Section V – Financial Performance Representations (Item 19, 2019 FDD) and Analysis
- The details applicable to each set of financial performance representations are set forth below, however, the following information applies to all representations.
- As of December 31, 2018, there were 101 Martinizing franchisees operating 193 Martinizing franchises in the United States (not including the one Martinizing franchise owned by the franchisor’s affiliate, Huntington).
- These numbers include two categories of franchisees and franchises: 1) royalty Martinizing franchisees (each a “Royalty Franchisee” and collectively, “Royalty Franchisees”) operating under franchise agreements obligating them to pay either a percentage of gross sales (each a “Royalty Franchise” and collectively, “Royalty Franchises”); and 2) fixed fee Martinizing franchisees (each a “Fixed Franchisee” and collectively, “Fixed Fee Franchisees”) operating under franchise agreements obligating them to pay a predetermined annual fee (each a “Fixed Fee Franchise” and collectively, the “Fixed Fee Franchises”) to the franchisor.
- In the United States, as of December 31, 2018, there were 64 Royalty Franchisees operating 103 Royalty Franchises and 37 Fixed Fee Franchisees operating 90 Fixed Fee Franchises.
Part 1 – Historical Information Regarding Retail Services and Route Services
- The charts below include findings of a survey the franchisor provided to all of the Martinizing franchisees in the United States regarding their gross sales, net revenue, and various other details related to their operations for the period of January 1, 2018 to December 31, 2018 (the “Measured Period”). The survey was sent on March 25, 2019 and was closed on May 30, 2019.
- There were 21 respondents to the survey (each a “Respondent” and collectively, the “Respondents”); however, the number of Respondents for each question varied, as further detailed in each chart below.
- The 21 Respondents own a total of 36 franchises, including 27 Plant Stores and 9 Drop Stores. Of the Respondents, 17 were Royalty Franchisees and 4 were Fixed Fee Franchisees. The Respondents were from the following states: Texas (4), Arizona, Pennsylvania (2), California (2), Colorado (2), Indiana, Florida (3), Ohio (2), Michigan (2), North Carolina, and New Mexico.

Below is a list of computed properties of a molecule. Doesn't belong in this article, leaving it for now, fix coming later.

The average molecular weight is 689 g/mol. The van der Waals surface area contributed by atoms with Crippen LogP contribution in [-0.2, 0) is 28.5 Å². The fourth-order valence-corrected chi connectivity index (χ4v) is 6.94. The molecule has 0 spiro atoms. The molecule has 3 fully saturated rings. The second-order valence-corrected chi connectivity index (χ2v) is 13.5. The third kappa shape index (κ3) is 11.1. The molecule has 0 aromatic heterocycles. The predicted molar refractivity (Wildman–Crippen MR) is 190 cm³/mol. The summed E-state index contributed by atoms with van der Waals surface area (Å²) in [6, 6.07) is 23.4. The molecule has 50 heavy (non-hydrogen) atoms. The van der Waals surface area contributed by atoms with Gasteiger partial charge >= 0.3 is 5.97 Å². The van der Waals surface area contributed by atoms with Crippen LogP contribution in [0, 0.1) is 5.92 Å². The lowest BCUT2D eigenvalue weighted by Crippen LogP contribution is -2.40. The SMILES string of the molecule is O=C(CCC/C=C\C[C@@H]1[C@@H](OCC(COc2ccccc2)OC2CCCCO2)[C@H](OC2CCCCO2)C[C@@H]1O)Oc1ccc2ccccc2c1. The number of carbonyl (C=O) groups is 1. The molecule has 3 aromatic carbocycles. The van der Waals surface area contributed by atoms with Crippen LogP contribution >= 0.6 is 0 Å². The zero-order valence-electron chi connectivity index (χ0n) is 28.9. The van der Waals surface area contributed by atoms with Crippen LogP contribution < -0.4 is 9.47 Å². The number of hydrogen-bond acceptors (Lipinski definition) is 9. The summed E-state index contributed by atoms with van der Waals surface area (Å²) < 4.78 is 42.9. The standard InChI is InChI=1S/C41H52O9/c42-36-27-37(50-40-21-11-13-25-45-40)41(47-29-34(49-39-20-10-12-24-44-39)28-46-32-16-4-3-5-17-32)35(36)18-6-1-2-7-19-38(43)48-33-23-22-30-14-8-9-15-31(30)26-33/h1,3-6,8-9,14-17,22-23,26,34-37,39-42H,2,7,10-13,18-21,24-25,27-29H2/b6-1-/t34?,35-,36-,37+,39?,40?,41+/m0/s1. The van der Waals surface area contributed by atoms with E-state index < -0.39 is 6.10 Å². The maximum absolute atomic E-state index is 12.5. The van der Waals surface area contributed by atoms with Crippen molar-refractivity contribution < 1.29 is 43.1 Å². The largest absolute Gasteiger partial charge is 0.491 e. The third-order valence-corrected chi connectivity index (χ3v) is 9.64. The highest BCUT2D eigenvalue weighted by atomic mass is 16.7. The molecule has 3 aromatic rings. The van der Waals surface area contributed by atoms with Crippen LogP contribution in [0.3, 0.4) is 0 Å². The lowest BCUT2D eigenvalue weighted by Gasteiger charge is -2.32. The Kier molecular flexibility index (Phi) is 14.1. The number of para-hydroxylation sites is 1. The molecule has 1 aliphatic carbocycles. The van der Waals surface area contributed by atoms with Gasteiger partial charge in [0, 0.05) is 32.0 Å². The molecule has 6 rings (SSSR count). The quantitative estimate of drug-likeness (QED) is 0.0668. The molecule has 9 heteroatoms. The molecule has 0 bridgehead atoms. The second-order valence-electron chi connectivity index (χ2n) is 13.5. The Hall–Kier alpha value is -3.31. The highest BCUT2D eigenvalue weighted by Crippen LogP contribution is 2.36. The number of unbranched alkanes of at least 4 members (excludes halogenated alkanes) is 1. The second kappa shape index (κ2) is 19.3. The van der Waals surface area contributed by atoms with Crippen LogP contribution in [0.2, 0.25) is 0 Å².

- Unless otherwise noted, the information depicted in the charts below is provided on a per-franchisee basis, not a per-location basis. The franchisor cannot verify the information provided by the Respondents.
- Please note that the figures below are solely derived from the Respondents’ performance of Retail Services and, in some cases, Route Services. Specifically, 16 of the 21 Respondents perform Route Services.
- The following definitions apply to the charts below and were provided with the survey:
- “Plant Stores” are considered locations where clothing is cleaned and where customers can drop off and pick up clothing.
- “Drop Stores” are stores where clothing can be dropped off and picked up, but where no clothing is cleaned.
- “Gross Sales” means total revenues derived from the sale of goods or services less sales tax, discounts, allowances, and returns/refunds or credits.
- “Gross Profit” means Gross Sales minus cost of goods sold.
- “Net Profit” means Gross Profit less all ordinary and recurring operating expenses, interest, income taxes, depreciation, and amortization.
- “EBITDA” means Net Profit plus interest, taxes, depreciation, and amortization.
- “Discretionary Cash Flow” means EBITDA plus interest paid on debt payments, plus dividends paid to owner(s), plus owner(s) salaries, plus personal expenses paid for by the business.
A. Plant Stores, Drop Stores, Gross Sales, Annual Labor Cost, and Annual Rent Cost
Number of Plant Stores